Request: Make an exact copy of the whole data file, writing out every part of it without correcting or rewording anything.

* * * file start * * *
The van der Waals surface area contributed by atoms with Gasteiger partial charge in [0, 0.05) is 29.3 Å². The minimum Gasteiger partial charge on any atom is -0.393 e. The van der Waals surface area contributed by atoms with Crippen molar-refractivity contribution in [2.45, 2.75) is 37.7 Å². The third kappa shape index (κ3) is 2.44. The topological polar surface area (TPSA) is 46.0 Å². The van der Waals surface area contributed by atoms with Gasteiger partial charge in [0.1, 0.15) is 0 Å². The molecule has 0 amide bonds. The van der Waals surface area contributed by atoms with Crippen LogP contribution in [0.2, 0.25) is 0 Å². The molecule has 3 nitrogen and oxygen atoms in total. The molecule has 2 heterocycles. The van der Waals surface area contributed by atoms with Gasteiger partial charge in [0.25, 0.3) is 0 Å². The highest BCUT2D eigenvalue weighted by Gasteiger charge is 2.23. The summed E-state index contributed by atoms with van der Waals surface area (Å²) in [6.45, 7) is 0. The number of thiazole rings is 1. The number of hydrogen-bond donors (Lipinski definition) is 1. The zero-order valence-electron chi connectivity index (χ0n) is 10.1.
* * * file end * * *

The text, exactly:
The van der Waals surface area contributed by atoms with Gasteiger partial charge in [0, 0.05) is 29.3 Å². The minimum Gasteiger partial charge on any atom is -0.393 e. The van der Waals surface area contributed by atoms with Crippen molar-refractivity contribution in [2.45, 2.75) is 37.7 Å². The third kappa shape index (κ3) is 2.44. The topological polar surface area (TPSA) is 46.0 Å². The van der Waals surface area contributed by atoms with Gasteiger partial charge in [0.1, 0.15) is 0 Å². The molecule has 0 amide bonds. The van der Waals surface area contributed by atoms with Crippen LogP contribution in [0.2, 0.25) is 0 Å². The molecule has 3 nitrogen and oxygen atoms in total. The molecule has 2 heterocycles. The van der Waals surface area contributed by atoms with Gasteiger partial charge in [0.25, 0.3) is 0 Å². The highest BCUT2D eigenvalue weighted by Gasteiger charge is 2.23. The summed E-state index contributed by atoms with van der Waals surface area (Å²) in [6.45, 7) is 0. The number of thiazole rings is 1. The number of hydrogen-bond donors (Lipinski definition) is 1. The zero-order valence-electron chi connectivity index (χ0n) is 10.1.